The world is in the midst of the COVID-19 coronavirus pandemic, and while we're all stuck at home, companies are looking for solutions. One possible solution, which other countries have used, is to use smartphones to track users' locations and see if they've been in contact with someone that has the virus.
Apple and Google today announced a partnership to do just that. Your device will use Bluetooth to tell if you've been near someone that's tested positive for COVID-19, and both companies are going to introduce APIs that hook into official apps from public health authorities. You'll also be able to report through these apps if you've tested positive, and that way, people that have been near you can be alerted that they've been in contact with someone that has the virus.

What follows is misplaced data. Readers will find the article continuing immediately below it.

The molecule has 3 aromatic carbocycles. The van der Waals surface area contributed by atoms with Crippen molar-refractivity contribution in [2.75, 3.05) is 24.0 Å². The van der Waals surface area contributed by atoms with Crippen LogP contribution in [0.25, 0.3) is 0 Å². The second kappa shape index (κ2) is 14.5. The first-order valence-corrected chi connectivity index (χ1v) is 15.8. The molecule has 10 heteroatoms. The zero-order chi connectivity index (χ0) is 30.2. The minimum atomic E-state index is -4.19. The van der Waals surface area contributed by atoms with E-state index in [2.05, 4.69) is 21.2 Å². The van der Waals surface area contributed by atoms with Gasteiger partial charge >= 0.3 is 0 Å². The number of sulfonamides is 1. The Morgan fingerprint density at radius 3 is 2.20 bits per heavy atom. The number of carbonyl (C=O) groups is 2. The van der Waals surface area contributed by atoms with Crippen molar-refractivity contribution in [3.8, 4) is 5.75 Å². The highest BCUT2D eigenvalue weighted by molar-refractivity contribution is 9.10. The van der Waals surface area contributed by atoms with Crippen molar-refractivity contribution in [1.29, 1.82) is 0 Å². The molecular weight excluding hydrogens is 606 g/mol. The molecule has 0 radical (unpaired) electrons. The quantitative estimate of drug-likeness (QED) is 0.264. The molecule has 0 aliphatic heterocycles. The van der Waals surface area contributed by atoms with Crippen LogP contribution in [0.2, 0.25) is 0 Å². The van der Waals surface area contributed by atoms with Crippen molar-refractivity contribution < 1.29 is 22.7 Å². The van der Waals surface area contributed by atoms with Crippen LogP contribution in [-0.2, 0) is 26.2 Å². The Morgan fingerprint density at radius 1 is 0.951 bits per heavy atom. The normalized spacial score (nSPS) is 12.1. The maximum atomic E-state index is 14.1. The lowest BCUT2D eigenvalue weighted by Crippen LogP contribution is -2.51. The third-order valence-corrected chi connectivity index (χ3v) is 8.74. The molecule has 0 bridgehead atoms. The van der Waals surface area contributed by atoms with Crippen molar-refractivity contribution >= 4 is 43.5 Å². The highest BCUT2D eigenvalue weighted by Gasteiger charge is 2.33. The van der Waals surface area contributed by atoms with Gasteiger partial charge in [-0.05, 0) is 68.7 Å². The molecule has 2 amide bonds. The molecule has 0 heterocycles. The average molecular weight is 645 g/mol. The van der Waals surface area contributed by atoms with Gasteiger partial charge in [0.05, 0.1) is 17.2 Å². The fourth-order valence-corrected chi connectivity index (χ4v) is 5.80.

The APIs will be available in May, but in the coming months, Bluetooth-based contact tracking will be built into the "underlying platforms", meaning iOS and Android. The firms did say that security and privacy are "central to the design", so you'll still have to opt in for this to work. Your phone isn't going to start tracking you (more than it already does) without your consent.
While there are certainly privacy implications to contact tracing, it's also one of the most effective ways to combat the spread of the COVID-19 coronavirus. It would allow you to know if you've come into contact with someone that has it, but only if that infected individual has opted in as well. Moreover, there might be a parallel between people breaking social distancing rules, and people that choose not to opt into the new service.